Everything You Have Always
Wanted to Know About
Home Composting
(But Were Afraid to Ask!)

What is Compost?
     Compost is a dark, crumbly, earthy-smelling mixture that consists mostly of decayed organic matter.  Composting is a simple, natural process, nature's way of recycling nutrients and returning them to the soil to be used again.  By taking advantage of this natural recycling process, you can help lighten the load of waste that would otherwise go to a landfill.  Compost is used for fertilizing and conditioning the soil.  It can be made from materials that most households throw out.
What Can I Compost?

Yard wastes, such as fallen leaves, grass clippings, weeds and the remains of garden plants.
Kitchen scraps except for meat, fish, bones and fatty foods (such as cheese, salad dressing and leftover cooking oil).
Woody yard wastes, chipped or shredded, can be used as a mulch or for paths, where they will eventually decompose and become compost.

How Do I Build a Compost Pile?
     It's easy!  Follow these simple steps, and in just a few hours you'll be in business.
COMPOST MOUND - This is one of the cheapest and easiest ways to compost.  Yard wastes can be composted without a bin if you do not mind the appearance of an uncontrolled compost mound in your yard.  
What to Do:  Find a good location for your pile and loosen the soil.  Pile your yard wastes in a mound about three feet by three feet by three feet.  Alternate wet and dry materials.  Add wastes as they become available.  If you turn your compost pile, it speeds up the process.
What You Need:  All you need is a pitchfork or shovel and work gloves.
COMPOST CAN - Another cheap and easy way to compost small amounts of yard and food wastes.
What to Do:  Drill holes four to six inches apart all around your garbage can.  You also need to drill holes into the bottom.  This allows for air movement and for excess water to drain off.  It is best to put two to three inches of straw or wood chips in the bottom to help it drain.
     Turn the compost with a shovel or pitchfork.  Keep the garbage cover on; it helps keep out the critters.  You may need to add water since it is covered.
What You Need:  A garbage can with cover, straw or wood chips, shovel, work gloves and a drill for making the holes, food waste collected in a bucket or other containers.

COMPOST BINS - Can be made out of many types of materials; blocks or bricks, used snowfence, used pallets, wire mesh, etc.
Blocks or Bricks:  Just lay out the blocks or bricks without mortar.  Leave spaces between the blocks or bricks to permit air to circulate.  The best size is approximately five to eight feet square and three to four feet high.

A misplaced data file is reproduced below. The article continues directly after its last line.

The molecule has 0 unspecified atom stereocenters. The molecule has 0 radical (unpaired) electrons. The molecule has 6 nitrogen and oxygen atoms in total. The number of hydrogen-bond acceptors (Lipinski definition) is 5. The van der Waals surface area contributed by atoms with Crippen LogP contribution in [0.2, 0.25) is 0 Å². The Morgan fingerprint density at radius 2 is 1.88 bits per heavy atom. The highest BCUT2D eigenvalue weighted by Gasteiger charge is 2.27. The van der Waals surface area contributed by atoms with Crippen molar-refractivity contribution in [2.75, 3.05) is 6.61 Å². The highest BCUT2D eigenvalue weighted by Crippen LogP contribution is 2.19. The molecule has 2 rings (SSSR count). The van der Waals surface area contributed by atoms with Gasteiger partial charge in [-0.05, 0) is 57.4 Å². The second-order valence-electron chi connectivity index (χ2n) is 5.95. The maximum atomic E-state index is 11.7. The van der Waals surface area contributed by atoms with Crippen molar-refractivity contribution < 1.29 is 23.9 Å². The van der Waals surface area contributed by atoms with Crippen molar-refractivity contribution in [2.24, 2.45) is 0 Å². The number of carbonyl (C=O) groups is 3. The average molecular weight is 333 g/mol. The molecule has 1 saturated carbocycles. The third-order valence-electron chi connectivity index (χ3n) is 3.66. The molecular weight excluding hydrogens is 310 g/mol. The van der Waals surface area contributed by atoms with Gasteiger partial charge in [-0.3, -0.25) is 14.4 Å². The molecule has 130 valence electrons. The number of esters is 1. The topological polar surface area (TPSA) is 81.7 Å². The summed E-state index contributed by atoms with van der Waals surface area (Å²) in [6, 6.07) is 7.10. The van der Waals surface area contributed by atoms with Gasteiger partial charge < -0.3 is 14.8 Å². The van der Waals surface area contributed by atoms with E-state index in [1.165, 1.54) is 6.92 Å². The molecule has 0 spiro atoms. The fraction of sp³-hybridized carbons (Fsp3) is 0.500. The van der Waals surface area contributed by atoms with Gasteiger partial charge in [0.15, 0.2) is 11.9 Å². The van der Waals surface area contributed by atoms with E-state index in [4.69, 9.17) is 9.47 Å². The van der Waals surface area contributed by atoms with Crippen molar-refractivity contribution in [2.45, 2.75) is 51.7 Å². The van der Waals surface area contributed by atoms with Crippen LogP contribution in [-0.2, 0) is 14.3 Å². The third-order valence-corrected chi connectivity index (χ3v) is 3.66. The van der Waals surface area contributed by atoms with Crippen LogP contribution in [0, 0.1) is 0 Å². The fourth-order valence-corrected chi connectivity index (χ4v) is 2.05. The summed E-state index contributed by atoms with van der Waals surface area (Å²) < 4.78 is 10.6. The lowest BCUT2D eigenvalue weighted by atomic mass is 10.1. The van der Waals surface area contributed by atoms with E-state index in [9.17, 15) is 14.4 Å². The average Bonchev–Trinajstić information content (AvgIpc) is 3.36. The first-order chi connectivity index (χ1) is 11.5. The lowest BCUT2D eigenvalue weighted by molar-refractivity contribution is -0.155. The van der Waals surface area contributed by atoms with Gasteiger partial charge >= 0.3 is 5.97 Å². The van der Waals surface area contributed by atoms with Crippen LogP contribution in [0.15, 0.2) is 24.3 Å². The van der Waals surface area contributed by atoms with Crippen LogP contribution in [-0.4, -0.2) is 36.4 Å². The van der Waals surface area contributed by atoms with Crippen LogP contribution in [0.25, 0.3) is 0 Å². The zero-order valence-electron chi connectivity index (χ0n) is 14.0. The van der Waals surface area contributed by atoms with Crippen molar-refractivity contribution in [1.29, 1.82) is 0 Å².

Snowfence:  Used snowfence is a simple way to build a bin.  Just drive four corner posts into the ground and attach the snowfence.
Used Pallets:  Find four clean used pallets, fasten the corners together and start filling.  You may want to keep one corner loose, so the bin can be opened for turning and removing.
Small-Mesh Wire Fencing:  Buy or find wire mesh, form into a circle or square and add your compost material.
     Bins do not have to be square, they can be rectangular or a circular structure - it's your choice.  Remember, for a typical home garden, a bin three to four feet in height and five to eight feet square will do.  Locate it away from buildings and combustible material.
Store Bought Bins:  There are a variety of commercial bins that can be bought at your local hardware or garden store.

How Do I Start My Compost Pile?
     Begin by collecting your yard wastes and throwing them in your pile or bin.  You can then add yard and food waste anytime but it is best to bury the food waste in your pile (it helps keep out the critters).  Chopping or mowing your wastes makes the process go faster.  Just remember, if you want a finished compost, you will need to start a new pile and let the first pile completely compost.
That's All There Is to It
     Kitchen scraps (minus meat, fish, bones and fatty foods) should be added to the center of the waste layers where heat will be the greatest.  This also keeps unwanted critters from coming to your compost pile.
     Pile waste loosely in the bin.  Too much compaction inhibits the flow of air through the pile.
     It helps to make the top layer slant toward the center where it will catch rainfall.  Water is the key to successful composting.  A compost pile should be kept damp - but not soggy - especially during dry spells.
     Be patient!  It will take six months to a year before the compost is ready for use.
How Does Composting Work?
     Many organisms are involved in the composting process.  They include bacteria, fungi, protozoans, centipedes, millipedes, beetles, ants and the most famous - earthworms!